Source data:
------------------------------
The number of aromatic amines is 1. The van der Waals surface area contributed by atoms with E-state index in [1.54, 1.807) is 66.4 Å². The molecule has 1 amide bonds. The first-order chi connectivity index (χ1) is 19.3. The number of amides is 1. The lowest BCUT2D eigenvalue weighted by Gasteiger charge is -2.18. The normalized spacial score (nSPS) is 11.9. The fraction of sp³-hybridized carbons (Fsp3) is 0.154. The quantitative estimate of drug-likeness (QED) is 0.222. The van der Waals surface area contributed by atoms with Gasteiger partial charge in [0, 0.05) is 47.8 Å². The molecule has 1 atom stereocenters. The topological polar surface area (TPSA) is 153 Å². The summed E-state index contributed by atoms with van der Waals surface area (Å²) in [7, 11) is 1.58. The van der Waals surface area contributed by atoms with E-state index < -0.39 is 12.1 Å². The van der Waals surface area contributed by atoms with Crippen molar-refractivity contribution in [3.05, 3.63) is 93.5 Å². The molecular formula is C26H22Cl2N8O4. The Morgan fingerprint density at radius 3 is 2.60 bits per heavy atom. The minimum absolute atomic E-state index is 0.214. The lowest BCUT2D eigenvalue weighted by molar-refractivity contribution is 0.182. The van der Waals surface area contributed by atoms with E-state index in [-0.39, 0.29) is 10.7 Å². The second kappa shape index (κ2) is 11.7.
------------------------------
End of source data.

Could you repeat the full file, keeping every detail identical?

The number of aromatic amines is 1. The van der Waals surface area contributed by atoms with E-state index in [1.54, 1.807) is 66.4 Å². The molecule has 1 amide bonds. The first-order chi connectivity index (χ1) is 19.3. The number of amides is 1. The lowest BCUT2D eigenvalue weighted by Gasteiger charge is -2.18. The normalized spacial score (nSPS) is 11.9. The fraction of sp³-hybridized carbons (Fsp3) is 0.154. The quantitative estimate of drug-likeness (QED) is 0.222. The van der Waals surface area contributed by atoms with Gasteiger partial charge in [0, 0.05) is 47.8 Å². The molecule has 1 atom stereocenters. The topological polar surface area (TPSA) is 153 Å². The summed E-state index contributed by atoms with van der Waals surface area (Å²) in [7, 11) is 1.58. The van der Waals surface area contributed by atoms with E-state index < -0.39 is 12.1 Å². The van der Waals surface area contributed by atoms with Crippen molar-refractivity contribution in [3.05, 3.63) is 93.5 Å². The molecular formula is C26H22Cl2N8O4. The Morgan fingerprint density at radius 3 is 2.60 bits per heavy atom. The minimum absolute atomic E-state index is 0.214. The lowest BCUT2D eigenvalue weighted by molar-refractivity contribution is 0.182. The van der Waals surface area contributed by atoms with E-state index in [-0.39, 0.29) is 10.7 Å². The second kappa shape index (κ2) is 11.7.